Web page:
Brewing the Most GoodPanorama: The Inman Coffee House caters to college students, seniors and homeless individuals in the area.
The Salvation Army in Cleveland, TN has discovered a unique approach to ministry. It may be a model ministry for other Salvation Army units located in college towns.
The Inman Coffee House caters mostly to 4,000 college students attending nearby Lee University, as well as seniors and homeless individuals in the area.
“We are excited to be a part of this life-changing ministry of coffee, community and relationships embedded in the love of God,” says Joel Rogers, who with his wife, Cheryl, founded the ministry in 2011.
Inman Coffee (named after the street on which it’s located) delivers high-quality products—coffee, tea and freshly-baked goods—at competitive prices. The “business” is set in a comfortable environment that fosters conversation and encourages long-term individual and group growth in the gospel.
Focusing on leadership training and service in the community, the program teaches individual responsibility as well as marketable skills. This empowers young people there to make God-honoring, positive choices that will last a lifetime.
The program’s goal is “to reach and develop young persons for Christ by creating a healthy ministry through an age-specific, community-minded business that models biblical unity and service in the name of Jesus Christ, for His glory.”
Since its eight years of ministry, three Salvation Army officers (pastors) have stepped forward for lifetime service through contact with Inman Coffee.
Regular shows feature live music, spotlighting local and regional musicians.
“It’s most rewarding to see stories come full circle,” Cheryl says. “We may not have had a hand on the whole situation, but everyone in the building plays a part in people’s lives and their journey.” By Major Frank Duracher.
A Donut Wall of Sprinkle Proportions
If June 7th isn’t already highlighted in your calendar, it should be! It’s National Donut Day! Did you know this day is rooted in The Salvation Army? The first donut day event occurred in Chicago in 1938 as a fundraiser to help those in need during the Great Depression. The day also celebrates the work of The Salvation Army donut lassies who provided donuts to soldiers during World War I.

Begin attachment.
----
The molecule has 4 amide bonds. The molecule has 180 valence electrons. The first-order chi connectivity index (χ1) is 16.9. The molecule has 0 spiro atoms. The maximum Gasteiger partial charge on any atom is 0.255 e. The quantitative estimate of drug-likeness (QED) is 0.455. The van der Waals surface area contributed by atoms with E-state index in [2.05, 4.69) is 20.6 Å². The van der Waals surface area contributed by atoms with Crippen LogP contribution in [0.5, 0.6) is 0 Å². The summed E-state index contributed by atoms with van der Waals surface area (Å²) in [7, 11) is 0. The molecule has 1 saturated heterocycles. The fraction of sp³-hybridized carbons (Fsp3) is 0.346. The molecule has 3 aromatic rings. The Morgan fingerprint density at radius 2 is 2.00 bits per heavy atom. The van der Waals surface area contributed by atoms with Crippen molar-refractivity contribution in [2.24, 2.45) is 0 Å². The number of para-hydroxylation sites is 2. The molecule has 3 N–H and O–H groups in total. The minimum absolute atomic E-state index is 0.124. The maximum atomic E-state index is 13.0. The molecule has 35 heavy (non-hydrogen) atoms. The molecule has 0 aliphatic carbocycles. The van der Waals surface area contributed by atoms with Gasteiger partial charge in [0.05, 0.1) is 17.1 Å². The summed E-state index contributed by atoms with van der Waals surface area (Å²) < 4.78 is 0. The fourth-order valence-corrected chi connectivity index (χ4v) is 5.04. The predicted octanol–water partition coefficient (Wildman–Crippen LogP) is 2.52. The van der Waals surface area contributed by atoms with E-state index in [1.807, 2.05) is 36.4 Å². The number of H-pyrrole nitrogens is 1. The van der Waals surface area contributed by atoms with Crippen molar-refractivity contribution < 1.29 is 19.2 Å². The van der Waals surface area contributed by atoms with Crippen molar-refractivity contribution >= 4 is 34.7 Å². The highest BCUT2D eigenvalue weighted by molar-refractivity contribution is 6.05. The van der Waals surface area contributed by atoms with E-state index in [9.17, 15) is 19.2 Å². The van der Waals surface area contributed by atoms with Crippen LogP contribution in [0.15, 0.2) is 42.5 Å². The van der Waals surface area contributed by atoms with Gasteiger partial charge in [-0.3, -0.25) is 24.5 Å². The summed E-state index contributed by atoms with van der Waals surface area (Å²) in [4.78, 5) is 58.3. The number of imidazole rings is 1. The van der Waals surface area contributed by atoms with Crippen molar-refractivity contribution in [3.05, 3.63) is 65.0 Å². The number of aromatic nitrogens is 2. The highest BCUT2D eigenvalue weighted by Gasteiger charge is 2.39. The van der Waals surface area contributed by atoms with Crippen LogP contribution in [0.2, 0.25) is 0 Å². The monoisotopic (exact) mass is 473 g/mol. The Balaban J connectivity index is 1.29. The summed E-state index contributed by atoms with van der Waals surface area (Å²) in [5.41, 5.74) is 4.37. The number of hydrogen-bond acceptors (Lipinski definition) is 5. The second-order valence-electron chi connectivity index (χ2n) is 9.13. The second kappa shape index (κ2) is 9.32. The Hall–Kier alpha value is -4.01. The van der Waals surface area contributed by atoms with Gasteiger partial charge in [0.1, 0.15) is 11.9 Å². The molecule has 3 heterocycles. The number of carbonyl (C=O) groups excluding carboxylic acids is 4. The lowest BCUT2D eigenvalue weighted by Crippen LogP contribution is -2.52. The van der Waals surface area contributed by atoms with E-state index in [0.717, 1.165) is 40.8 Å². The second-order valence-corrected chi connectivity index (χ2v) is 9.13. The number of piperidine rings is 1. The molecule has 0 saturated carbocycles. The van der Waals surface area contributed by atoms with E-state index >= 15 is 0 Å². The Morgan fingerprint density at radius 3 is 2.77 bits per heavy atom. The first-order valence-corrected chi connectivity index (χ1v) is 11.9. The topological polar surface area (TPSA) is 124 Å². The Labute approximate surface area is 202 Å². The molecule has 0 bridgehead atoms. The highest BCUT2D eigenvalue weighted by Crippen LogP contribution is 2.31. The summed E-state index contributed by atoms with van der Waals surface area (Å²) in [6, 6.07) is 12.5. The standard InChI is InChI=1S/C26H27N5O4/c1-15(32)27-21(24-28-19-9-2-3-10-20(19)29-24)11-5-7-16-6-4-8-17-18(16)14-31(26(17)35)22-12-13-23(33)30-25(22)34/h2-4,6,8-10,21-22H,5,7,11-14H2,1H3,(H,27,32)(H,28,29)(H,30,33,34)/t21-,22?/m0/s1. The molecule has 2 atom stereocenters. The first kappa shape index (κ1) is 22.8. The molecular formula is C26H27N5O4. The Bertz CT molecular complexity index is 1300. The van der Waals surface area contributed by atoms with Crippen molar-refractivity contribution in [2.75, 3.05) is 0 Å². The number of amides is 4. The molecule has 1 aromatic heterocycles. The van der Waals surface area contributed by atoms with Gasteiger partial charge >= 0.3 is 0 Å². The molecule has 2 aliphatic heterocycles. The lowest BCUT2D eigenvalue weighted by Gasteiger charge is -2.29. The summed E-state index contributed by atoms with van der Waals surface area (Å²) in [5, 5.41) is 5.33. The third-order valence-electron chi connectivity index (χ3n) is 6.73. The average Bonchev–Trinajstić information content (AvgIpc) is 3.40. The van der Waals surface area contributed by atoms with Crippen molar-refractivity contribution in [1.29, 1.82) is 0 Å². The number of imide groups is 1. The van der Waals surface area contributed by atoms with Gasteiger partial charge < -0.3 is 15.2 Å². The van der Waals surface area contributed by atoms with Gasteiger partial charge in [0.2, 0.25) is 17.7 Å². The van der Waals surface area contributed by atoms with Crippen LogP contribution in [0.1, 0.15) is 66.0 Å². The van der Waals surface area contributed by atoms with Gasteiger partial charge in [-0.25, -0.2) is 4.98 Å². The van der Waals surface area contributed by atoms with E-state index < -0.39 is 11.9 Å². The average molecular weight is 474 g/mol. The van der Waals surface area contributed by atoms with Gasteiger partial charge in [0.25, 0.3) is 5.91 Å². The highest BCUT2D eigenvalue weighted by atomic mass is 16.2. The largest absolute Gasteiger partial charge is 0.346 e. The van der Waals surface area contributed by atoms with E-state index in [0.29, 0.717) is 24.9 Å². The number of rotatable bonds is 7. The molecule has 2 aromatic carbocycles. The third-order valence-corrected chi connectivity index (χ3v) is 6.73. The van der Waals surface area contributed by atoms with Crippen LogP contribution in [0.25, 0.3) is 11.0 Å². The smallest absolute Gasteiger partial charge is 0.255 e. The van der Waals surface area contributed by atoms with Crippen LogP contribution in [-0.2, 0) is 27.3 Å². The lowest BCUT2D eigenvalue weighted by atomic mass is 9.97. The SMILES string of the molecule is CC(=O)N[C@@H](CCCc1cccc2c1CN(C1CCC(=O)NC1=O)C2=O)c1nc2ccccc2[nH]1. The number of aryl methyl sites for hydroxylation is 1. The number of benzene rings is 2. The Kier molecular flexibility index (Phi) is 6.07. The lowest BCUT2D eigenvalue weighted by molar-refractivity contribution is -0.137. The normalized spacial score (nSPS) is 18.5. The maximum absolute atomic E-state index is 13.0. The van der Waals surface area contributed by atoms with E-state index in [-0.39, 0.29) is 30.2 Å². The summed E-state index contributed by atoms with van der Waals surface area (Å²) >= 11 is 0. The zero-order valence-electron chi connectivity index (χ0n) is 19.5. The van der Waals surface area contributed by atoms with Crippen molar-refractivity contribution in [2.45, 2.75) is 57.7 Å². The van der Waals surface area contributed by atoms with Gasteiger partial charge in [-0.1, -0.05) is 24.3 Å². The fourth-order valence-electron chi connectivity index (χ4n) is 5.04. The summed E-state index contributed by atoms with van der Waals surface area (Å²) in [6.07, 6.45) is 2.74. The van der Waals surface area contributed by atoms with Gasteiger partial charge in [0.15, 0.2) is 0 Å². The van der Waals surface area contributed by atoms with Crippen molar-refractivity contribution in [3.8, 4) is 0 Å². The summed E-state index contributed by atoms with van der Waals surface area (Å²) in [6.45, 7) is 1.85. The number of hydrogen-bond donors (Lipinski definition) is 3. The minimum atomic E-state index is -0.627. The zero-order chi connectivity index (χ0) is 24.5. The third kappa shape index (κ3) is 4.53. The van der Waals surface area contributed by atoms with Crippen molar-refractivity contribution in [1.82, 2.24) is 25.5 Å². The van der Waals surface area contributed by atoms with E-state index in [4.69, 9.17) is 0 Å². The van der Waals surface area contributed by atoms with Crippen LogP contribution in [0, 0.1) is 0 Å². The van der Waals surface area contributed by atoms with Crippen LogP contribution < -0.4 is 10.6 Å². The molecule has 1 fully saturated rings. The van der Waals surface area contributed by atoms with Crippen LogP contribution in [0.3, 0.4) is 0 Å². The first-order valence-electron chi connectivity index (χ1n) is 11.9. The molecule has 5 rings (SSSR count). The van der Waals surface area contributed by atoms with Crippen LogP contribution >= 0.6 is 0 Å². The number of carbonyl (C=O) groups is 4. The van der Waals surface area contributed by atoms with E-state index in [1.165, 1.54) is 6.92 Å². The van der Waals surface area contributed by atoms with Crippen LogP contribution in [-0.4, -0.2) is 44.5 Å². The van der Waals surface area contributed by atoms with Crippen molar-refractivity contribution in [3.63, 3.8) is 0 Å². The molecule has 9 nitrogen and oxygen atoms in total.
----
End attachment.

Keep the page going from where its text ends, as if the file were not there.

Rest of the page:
In 2019, Echelon chapters from Seattle, Sacramento, Grand Rapids, Birmingham, Hawaii and more, celebrated National Donut Day by bringing donuts to first responders in their communities. The first responders loved receiving the sweet treats, and it was a great way for Echelon members to put a modern twist on the legacy of the donut lassies!
Echelon Minneapolis-St.Paul (MSP) celebrated National Donut Day in a very unique way. The Salvation Army Northern Division coordinated a weekend-long exhibit entitled “Donutland”—a creative, art-filled pop-up exhibit at a Twin Cities mall featuring everything from an inflatable donut wall to a giant Salvation Army shield made out of sprinkles! Echelon MSP loved sharing the history of The Salvation Army and the message of National Donut Day!
To find out more about Echelon, visit peermag.org/echelon.
One Girl at A Time
The Salvation Army in Panama first opened the doors of its “El Hogar Dr. Eno” home for girls in 1967, where orphaned and at-risk girls aged 5-18 receive food, clothing, shelter and other necessities until they complete their secondary education. Now, under the guidance of The Salvation Army World Service Office and with the financial support of all four Salvation Army USA territories, a new, modernized facility will be constructed in a safer and quieter location with easier access to The Salvation Army’s Divisional Headquarters in Panama.
Small Brushstrokes, Big Mission
16-year-old Kaitlyn Avery used her artistic talent to paint a mural on a wall of The Salvation Army Roxborough Citadel Corps (church) in Philadelphia. “I decided to use the verse Mark 16:15 because it relates to The Salvation Army’s mission of preaching the gospel to everyone, everywhere,” says Kaitlyn. “I hope when people see this artwork they are inspired to use their talents as a way to spread the gospel, even in small ways around their community.”
Never Too Young
11-year-old Luke Forster, a Junior Soldier (junior member of The Salvation Army) at the Boston Kroc Corps (church), read the entire Bible in 15 months. When asked why, he said, “Because I always heard in Sunday School that you should read your Bible, so I thought I would. Then I just kept going and decided to read the whole thing. I have learned that no matter what you do, God is with you and for you.”
Google a Bible reading plan that works for you and get started reading the Word today! If an 11-year-old can do it, so can you!